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Examples of Hyperbole Poems


Hyperbole is a figure of speech that uses exaggeration for emphasis. Poets use this literary technique to express extremes. Using hyperbole effectively, poets communicate a range of emotions. They often use hyperbole to reinforce astonishment for natural and supernatural phenomena. Hyperbole also lends itself well to the creation of nonsensical humor.

Hyperbole is Timeless

The use of hyperbole is nothing new. Homer used hyperbole frequently when writing his epic poems in order to express the powers of gods and nature. His use of hyperbole enforces the realization that most natural and supernatural forces are beyond any human ability or comprehension. We see examples of this in these lines from The Iliad: “Mars cried out aloud, with such a shout / As if nine thousand or ten thousand men / Should simultaneous raise their battle cry.” And again in the line, “Two winds rose with a cry that rent the air and swept the clouds before them.”

Shakespeare Loves Hyperbole More Than Anything in the World

Shakespeare was very fond of using hyperbole. In "Romeo and Juliet," he exaggerates Juliet’s beauty: "It is the East and Juliet is the Sun!" and "the brightness of her cheek would shame those stars.” In “Antony and Cleopatra,” Cleopatra mourns her dead lover: “His legs bestrid the ocean: his reared arm crested the world.” In "Macbeth," he uses hyperbole to express the depth of guilt Macbeth experiences over the murder of King Duncan “Will all great Neptune's ocean wash this blood clean from my hand? No.”

Hyperbole is Deep

Hyperbole is often used to express the depth of emotion. In his 1794 poem, “A Red, Red Rose,” Robert Burns uses hyperbole to symbolize the eternal nature of his love in lines, such as “Till a' the seas gang dry, my dear / And the rocks melt wi' the sun/ O I will love thee still, my dear, / While the sands o' life shall run.” In W.H. Auden’s 1935 poem, “As I Walked Out One Evening,” we see hyperbole in these lines: “I'll love you, dear, I'll love you / Till China and Africa meet, / And the river jumps over the mountain / And the salmon sing in the street.”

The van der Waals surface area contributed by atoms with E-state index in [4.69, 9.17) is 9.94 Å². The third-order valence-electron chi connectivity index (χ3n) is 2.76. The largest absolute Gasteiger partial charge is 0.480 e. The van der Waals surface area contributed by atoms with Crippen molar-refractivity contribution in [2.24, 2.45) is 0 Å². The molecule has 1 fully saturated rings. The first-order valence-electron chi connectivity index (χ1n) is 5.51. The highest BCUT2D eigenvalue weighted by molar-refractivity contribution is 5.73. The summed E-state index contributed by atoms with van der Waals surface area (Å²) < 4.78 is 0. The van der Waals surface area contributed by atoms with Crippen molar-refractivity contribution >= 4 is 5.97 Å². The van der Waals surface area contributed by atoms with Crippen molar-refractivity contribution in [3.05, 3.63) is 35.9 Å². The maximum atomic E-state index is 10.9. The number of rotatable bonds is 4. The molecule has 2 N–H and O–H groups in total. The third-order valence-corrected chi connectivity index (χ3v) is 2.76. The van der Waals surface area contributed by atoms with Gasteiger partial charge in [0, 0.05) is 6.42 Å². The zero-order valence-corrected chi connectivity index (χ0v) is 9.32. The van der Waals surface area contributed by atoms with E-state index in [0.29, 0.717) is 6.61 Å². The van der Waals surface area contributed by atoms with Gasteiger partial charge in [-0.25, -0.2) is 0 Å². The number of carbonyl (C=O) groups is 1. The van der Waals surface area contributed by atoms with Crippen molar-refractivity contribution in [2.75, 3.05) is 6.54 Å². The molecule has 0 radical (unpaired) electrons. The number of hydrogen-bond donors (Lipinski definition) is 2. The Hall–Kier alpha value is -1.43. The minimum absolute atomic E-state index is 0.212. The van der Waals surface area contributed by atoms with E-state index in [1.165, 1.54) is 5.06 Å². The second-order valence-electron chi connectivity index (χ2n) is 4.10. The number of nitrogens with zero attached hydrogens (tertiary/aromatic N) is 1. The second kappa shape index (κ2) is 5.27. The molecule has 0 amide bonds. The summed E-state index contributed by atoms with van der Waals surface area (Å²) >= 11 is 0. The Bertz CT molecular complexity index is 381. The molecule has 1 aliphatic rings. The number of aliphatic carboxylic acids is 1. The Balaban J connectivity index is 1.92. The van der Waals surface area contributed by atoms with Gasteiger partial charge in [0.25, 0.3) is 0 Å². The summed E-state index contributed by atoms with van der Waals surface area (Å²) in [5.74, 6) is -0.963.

Hyperbole is Hilarious

Hyperbole is often used to create humor. Jack Prelutsky uses hyperbole often in his poetry for children. He makes a “pizza the size of a sun” that will take “a year and a half” to bake. Sharon Hendricks illustrates the excesses of the Thanksgiving holiday in this humorous poem: “A mountain of baby carrots / a turkey the size of a cow/ a river full of gravy; / a dog that says meow / every pie known to man / and gallons full of ice cream. / By the time my dinner is over / I surely won’t be lean.”

About the Author

Debbie McCarson is a former English teacher and school business administrator. Her articles have appeared in "School Librarians’ Journal" and "The Encyclopedia of New Jersey." A South Jersey native, she is a regular contributor to "South Jersey MOM" magazine.

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